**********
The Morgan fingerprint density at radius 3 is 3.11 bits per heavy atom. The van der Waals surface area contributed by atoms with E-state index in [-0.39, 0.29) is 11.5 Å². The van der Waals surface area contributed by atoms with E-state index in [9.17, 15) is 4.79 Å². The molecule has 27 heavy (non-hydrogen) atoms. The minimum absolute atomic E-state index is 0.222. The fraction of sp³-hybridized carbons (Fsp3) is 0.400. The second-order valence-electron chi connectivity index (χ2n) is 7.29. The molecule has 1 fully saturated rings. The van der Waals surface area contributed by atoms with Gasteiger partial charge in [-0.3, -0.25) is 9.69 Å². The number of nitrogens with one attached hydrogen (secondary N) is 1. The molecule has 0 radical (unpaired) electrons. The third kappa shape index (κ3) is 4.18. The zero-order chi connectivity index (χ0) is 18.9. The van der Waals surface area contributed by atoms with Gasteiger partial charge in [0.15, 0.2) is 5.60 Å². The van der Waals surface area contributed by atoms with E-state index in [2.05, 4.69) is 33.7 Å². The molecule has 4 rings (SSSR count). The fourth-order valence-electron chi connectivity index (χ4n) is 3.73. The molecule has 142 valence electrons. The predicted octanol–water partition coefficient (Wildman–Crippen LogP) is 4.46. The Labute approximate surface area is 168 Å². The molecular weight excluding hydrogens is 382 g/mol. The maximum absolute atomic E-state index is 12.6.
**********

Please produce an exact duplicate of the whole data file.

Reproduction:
The Morgan fingerprint density at radius 3 is 3.11 bits per heavy atom. The van der Waals surface area contributed by atoms with E-state index in [-0.39, 0.29) is 11.5 Å². The van der Waals surface area contributed by atoms with E-state index in [9.17, 15) is 4.79 Å². The molecule has 27 heavy (non-hydrogen) atoms. The minimum absolute atomic E-state index is 0.222. The fraction of sp³-hybridized carbons (Fsp3) is 0.400. The second-order valence-electron chi connectivity index (χ2n) is 7.29. The molecule has 1 fully saturated rings. The van der Waals surface area contributed by atoms with Gasteiger partial charge in [-0.3, -0.25) is 9.69 Å². The number of nitrogens with one attached hydrogen (secondary N) is 1. The molecule has 0 radical (unpaired) electrons. The third kappa shape index (κ3) is 4.18. The zero-order chi connectivity index (χ0) is 18.9. The van der Waals surface area contributed by atoms with Gasteiger partial charge in [0.15, 0.2) is 5.60 Å². The van der Waals surface area contributed by atoms with E-state index in [2.05, 4.69) is 33.7 Å². The molecule has 4 rings (SSSR count). The fourth-order valence-electron chi connectivity index (χ4n) is 3.73. The molecule has 142 valence electrons. The predicted octanol–water partition coefficient (Wildman–Crippen LogP) is 4.46. The Labute approximate surface area is 168 Å². The molecular weight excluding hydrogens is 382 g/mol. The maximum absolute atomic E-state index is 12.6.